A Canal Tour in Malmö, Sweden with Kids
Seeing attractions from its canals is one of the best ways to experience a city. It offers a different perspective and sometimes, better views of the sights. During our recent trip to Denmark, we took a day trip to Malmö, Sweden which was across the Oresund Bridge and was a fast 35 minute train ride or about an hour by bus from Copenhagen.
Malmo, like Copenhagen and Amsterdam, also has a vast system of canals and bridges. Its canals were originally built as part of a defense system. Guided, open boat tours, called Rundans, were available to see the city from the water. An onboard guide did our 50-minute tour in English and Swedish and gave us a wonderful overview of Malmo’s history and interesting facts about the buildings and sights we saw along the way.
This was a great way to familiarize ourselves with the city and determine which sights we wanted to explore more. The Rundans were located on a dock across from the city’s Central Station.
The first of the 21 bridges we crossed was this modern, pedestrian bridge with the old port office in the background.
Located next to the Central Station, the old post office was a beautiful piece of architecture in the midst of the new skycrapers.
Our cruise on the harbor took us alongside working replicas of old ships, shipyards, factories and old remnants of Malmö’s industrial past. The Harbor Bridge and Malmö Lighthouse were classic symbols of the city. The 66 ft (20 m) lighthouse was built in 1878 but hasn’t worked since 1983. Malmö has undergone a successful redevelopment from industrial to innovative, architectural designs.
Malmö’s most distinguished architectural skyscraper, the HSB Turning Torso, was one of the structures we looked forward to seeing in person. This unique building was nine cubes twisted through 90 degrees from its base to the top and was designed by famed Spanish architect Santiago Calatrava based on his Twisting Torso sculpture. It was completed in 2005 and is now Scandinavia’s tallest building at 623 feet(190 m) and 54 stories high. The building has also become Malmö’s unofficial symbol.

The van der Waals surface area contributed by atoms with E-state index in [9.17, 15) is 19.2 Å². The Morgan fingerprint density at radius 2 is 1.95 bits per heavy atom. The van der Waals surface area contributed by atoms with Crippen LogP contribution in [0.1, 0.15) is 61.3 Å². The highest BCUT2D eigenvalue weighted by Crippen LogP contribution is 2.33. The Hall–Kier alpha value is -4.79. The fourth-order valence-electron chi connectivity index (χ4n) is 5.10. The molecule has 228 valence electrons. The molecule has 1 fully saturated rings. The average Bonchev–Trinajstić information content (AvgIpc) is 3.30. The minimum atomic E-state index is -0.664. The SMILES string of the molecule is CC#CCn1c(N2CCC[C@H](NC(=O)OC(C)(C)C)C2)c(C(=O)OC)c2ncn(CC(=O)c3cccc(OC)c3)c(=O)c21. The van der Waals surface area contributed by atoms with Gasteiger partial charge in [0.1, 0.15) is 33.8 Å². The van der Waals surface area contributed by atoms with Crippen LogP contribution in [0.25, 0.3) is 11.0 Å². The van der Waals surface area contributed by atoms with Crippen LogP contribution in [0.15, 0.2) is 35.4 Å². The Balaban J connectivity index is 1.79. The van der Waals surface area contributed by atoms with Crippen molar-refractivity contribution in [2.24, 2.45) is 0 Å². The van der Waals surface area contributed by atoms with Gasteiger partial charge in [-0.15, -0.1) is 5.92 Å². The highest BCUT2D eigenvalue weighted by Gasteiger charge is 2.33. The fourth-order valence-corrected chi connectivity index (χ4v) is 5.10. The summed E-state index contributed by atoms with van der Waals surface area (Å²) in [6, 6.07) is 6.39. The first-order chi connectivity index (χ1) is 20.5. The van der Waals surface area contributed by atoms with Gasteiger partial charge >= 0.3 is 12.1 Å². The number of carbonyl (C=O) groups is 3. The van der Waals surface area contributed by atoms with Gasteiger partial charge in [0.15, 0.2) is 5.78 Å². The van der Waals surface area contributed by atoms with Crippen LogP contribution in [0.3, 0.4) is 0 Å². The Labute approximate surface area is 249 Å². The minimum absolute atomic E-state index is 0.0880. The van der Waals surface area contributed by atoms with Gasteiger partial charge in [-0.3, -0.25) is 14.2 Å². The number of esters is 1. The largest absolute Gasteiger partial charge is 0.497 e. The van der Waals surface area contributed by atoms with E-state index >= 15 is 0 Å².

The HSB Turning Torso was a marvelous example of modern architecture and a very fancy residential building. It is not generally open to the public except for certain few dates during the year. I wished we had the chance to see it up close or go inside. I’m not sure why an observation deck hasn’t been put on the very top floor which will surely draw tourists to see the panoramic ocean and city views.
This red brick building behind the bridge didn’t exactly fit our image of a castle. Malmöhus Castle was built as a citadel and became a minting place and even served as a prison but is now used as an art gallery, and the city and Natural History museums. It is the oldest Renaissance castle in all of Scandinavia built by Denmark’s King Christian III in the 15th century.
We saw this Dutch Mill or Castle Mill near the castle. Who knew Sweden had canals and windmills? We also came upon a gathering of people admiring an Elvis Presley impersonator with an Elvis suit on display alongside American flags. Totally random!
You never really know what odd things you’ll come across while sightseeing through canals. As we rounded a corner, we found this tiny house on its side that appeared to be sinking. Was this someone’s abandoned shed that littered the canal? The sinking house was actually part of an art exhibit.
Malmö is also known as the “City of Parks” due to its number of parks that have been around since the early 1900s. They were well-maintained and clean perfect for sunbathers, kids and residents enjoying the summer weather. The canal tour meandered through these lush green spaces in the city center.
We saw many people on pedal boats, canoes and even this floating barge where people were enjoying lunch with a band entertaining them. What a delightful way to cruise the canal!
Cruising the canals also felt like an architectural tour through Malmö’s varied urban landscape. Rowhouses were kept intact and were one of more expensive real estates in the city.
Old buildings with classic architectural styles co-exist with the modern, innovative structures. Malmö has done a fantastic job of preserving these buildings and maintaining a traditional feel to the city.
Malmö’s canals have become such an integral part of the city. Restaurants set up dining options overlooking the canal. There was even a set of steps for people to hang out and watch the activities around the canal. These cat statues were built on the steps, not for aesthetic reasons, but to keep people company.
We liked how this tour took us through Malmö’s medieval history to the contemporary buildings in the city. My kids also look forward to seeing cities from the water to rest their tired little feet from sightseeing and is a good way to unwind. Exploring the harbor, beautiful parks and the city center through the canals was the ideal way to learn more about Malmö while admiring the scenery and enjoying a slow boat ride. Touted as “the classic way” to see the city, the canal tour was peaceful and relaxing despite the bustling activity that surrounded us.
Malmö Canal Tour Basics:
- Departs from: Norra Vallgatan opposite the Central Station
- Prices: Adults 125 SEK ($18.75 US); Children 6-11 yrs: SEK 60 ($9 US)
- Tickets can be purchased online or at departure area.
- Most tours start at 11:30 AM.
- Snacks or picnic baskets can be brought onboard.
- Visit the Rundan Sighteeing website to reserve.
*Have you visited Malmö and done the canal tour? What other cities’ canal tours have you enjoyed?
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